Protein toxicity

Protein toxicity is the effect of the buildup of protein metabolic waste compounds due to insufficient kidney function. It can occur in people with pre-existing chronic kidney disease, or those who have lost kidney function due to age.

Protein toxicity occurs when the body is unable to get rid of the potentially toxic wastes that are generated as a result of protein metabolism, it may be also caused by chronic kidney disease.

Protein toxicity occurs when an individual with impaired kidney function consumes protein rich diet.

Specifically proteins from animal sources that are rapidly absorbed into the blood stream and are rapidly metabolized causing the release of high concentration of toxic nitrogenous waste material.

This piece of evidence may indicate that humans are designed to be plant-based.

A high animal protein diet is a health concern for those suffering from renal disease. The main concern is that a high protein intake may promote further renal damage that can lead to protein toxicity. The physiological changes induced by an increased protein intake, such as an increased glomerular pressure and hyperfiltration, place further strain on already damaged kidneys. This strain can lead to proteins being inadequately metabolized and subsequently cause toxicity. A high protein diet can lead to complications for those with renal disease and has been linked to further progression of the disease. The well-known Nurse’s Health Study found a correlation between the loss of kidney function and an increased dietary intake of animal protein by patients who had already been diagnosed with renal disease.[1] This association suggests that a total protein intake that exceeds the recommendations may accelerate renal disease and lead to risk of protein toxicity within a diseased individual. For this reason, dietary protein restriction is a common treatment for patients with renal disease in which proteinuria is present. Protein restricted patients have been shown to have slower rates of progression of their renal diseases.[2]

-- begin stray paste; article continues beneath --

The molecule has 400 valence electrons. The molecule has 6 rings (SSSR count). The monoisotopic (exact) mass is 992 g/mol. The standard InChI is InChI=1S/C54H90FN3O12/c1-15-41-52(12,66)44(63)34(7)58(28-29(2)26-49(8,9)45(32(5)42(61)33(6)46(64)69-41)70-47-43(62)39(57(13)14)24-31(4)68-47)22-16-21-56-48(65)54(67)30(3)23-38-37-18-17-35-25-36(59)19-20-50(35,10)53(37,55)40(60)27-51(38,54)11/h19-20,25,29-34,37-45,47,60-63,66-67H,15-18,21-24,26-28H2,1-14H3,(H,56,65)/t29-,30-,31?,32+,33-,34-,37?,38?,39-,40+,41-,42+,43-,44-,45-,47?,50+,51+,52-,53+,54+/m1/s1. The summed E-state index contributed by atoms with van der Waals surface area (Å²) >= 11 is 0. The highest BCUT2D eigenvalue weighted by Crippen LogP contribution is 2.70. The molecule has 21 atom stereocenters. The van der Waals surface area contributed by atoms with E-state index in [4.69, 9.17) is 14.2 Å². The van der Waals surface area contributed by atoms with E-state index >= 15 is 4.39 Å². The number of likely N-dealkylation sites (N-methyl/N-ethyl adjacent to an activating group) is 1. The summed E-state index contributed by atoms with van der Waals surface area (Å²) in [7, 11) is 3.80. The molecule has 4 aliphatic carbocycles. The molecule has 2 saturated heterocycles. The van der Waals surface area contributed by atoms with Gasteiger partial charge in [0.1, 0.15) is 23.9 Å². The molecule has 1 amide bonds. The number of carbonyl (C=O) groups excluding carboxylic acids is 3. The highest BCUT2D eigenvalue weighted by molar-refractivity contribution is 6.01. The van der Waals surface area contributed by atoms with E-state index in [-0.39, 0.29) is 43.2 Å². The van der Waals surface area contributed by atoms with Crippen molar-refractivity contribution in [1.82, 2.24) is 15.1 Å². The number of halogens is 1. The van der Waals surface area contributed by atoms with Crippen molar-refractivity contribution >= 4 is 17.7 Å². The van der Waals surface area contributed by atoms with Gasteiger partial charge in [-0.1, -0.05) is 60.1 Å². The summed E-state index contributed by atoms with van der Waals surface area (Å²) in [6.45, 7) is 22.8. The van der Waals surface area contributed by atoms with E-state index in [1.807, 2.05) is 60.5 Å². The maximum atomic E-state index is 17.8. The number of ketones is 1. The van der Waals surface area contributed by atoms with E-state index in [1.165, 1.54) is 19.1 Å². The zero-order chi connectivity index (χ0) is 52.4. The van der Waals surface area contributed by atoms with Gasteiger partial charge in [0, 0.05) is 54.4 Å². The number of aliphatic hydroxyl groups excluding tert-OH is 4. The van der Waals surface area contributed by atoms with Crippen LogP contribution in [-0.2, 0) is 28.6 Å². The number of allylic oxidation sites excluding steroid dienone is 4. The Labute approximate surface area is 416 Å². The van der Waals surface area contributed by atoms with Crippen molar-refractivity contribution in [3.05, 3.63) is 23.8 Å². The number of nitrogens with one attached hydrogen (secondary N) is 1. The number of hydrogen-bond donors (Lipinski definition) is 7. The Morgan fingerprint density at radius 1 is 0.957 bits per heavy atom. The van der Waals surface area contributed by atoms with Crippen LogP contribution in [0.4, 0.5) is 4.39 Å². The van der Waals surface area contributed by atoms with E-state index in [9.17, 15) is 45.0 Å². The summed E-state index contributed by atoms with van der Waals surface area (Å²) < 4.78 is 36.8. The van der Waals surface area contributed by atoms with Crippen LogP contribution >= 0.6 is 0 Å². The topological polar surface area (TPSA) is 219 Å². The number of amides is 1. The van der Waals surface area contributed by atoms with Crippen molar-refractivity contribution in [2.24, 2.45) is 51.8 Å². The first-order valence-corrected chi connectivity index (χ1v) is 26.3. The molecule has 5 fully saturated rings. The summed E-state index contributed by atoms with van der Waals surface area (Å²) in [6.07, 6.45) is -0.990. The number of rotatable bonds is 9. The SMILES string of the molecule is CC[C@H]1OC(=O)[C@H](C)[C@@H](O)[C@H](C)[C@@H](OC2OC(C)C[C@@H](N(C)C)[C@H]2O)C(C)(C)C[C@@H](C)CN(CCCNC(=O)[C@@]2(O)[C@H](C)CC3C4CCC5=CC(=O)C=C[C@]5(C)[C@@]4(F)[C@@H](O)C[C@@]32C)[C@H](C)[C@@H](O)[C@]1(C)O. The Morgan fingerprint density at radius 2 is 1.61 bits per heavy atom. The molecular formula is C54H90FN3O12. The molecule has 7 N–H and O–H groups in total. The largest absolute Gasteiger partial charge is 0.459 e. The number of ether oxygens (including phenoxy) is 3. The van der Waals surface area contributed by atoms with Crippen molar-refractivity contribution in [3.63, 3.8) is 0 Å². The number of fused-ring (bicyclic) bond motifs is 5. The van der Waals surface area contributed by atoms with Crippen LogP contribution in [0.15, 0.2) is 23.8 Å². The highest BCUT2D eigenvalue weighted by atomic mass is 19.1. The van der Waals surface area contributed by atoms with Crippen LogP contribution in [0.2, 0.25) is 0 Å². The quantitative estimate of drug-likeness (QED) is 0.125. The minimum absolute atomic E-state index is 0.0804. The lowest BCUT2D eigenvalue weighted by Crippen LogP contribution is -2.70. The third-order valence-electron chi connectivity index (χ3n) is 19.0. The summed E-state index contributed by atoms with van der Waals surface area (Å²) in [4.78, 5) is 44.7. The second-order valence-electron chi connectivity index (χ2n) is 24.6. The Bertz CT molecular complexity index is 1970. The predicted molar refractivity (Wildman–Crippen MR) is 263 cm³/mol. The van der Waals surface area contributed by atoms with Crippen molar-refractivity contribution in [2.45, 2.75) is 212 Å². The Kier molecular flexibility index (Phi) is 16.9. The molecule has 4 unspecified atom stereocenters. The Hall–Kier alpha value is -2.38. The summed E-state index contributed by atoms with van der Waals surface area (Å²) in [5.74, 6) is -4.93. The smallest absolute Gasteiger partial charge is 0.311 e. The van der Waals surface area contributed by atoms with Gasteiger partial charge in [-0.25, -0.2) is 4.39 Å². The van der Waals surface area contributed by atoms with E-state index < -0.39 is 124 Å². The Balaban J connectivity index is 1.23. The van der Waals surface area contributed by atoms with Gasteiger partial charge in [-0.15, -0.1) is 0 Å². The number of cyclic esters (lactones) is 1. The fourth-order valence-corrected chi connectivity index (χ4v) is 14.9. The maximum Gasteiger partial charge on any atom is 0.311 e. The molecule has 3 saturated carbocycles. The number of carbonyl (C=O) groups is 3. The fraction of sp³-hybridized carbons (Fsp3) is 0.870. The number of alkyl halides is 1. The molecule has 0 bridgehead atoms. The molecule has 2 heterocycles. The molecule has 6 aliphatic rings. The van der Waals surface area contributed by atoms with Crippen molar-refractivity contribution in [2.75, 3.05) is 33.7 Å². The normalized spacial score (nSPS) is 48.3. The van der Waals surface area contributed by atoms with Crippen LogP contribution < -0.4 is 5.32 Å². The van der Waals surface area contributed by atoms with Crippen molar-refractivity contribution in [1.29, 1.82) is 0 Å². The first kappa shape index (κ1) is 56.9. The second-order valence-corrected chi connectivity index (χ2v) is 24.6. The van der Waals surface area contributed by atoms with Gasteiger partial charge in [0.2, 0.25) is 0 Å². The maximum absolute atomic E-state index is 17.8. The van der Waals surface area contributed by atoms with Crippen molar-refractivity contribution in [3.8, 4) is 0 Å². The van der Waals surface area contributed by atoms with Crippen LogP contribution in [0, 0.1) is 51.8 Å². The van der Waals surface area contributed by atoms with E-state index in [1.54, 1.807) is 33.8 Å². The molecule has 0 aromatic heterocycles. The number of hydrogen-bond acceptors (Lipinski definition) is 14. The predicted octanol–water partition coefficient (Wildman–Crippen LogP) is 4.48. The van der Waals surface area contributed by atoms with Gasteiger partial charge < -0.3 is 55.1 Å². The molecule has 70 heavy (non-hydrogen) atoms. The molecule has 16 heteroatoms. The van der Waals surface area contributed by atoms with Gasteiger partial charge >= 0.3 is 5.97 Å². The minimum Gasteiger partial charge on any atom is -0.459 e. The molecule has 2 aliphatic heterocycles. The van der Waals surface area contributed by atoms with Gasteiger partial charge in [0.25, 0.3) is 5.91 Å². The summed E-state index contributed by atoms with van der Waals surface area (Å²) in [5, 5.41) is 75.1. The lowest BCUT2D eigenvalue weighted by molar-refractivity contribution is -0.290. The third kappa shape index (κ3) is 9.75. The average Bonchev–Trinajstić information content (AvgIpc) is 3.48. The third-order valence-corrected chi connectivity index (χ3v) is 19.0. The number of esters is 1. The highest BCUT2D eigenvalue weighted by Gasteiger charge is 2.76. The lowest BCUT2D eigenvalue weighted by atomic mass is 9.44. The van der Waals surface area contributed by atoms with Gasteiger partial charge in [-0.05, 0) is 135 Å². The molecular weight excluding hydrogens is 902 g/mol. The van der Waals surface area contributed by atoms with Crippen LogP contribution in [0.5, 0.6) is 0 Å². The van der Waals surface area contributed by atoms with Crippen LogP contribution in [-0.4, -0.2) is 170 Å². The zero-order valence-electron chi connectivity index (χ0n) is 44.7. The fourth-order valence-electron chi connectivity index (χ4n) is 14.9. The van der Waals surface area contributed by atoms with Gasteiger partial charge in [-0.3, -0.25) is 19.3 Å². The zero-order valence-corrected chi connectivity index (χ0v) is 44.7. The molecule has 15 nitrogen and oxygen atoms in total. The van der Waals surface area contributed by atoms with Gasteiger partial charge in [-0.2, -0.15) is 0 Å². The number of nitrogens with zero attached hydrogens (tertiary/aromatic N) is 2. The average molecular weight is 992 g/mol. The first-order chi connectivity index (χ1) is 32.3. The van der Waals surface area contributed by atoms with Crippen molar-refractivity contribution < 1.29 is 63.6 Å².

Several studies, however, have found no evidence of protein toxicity due to high protein intakes on kidney function in healthy people. Diets that regularly exceed the recommendations for protein intake have been found to lead to an increased glomerular filtration rate in the kidneys and also have an effect on the hormone systems in the body. It is well established that these physiological effects are harmful to individuals with renal disease, but research has not found these responses to be detrimental to those who are healthy and demonstrate adequate renal activity. In people with healthy kidney function, the kidneys work continuously to excrete the by-products of protein metabolism which prevents protein toxicity from occurring.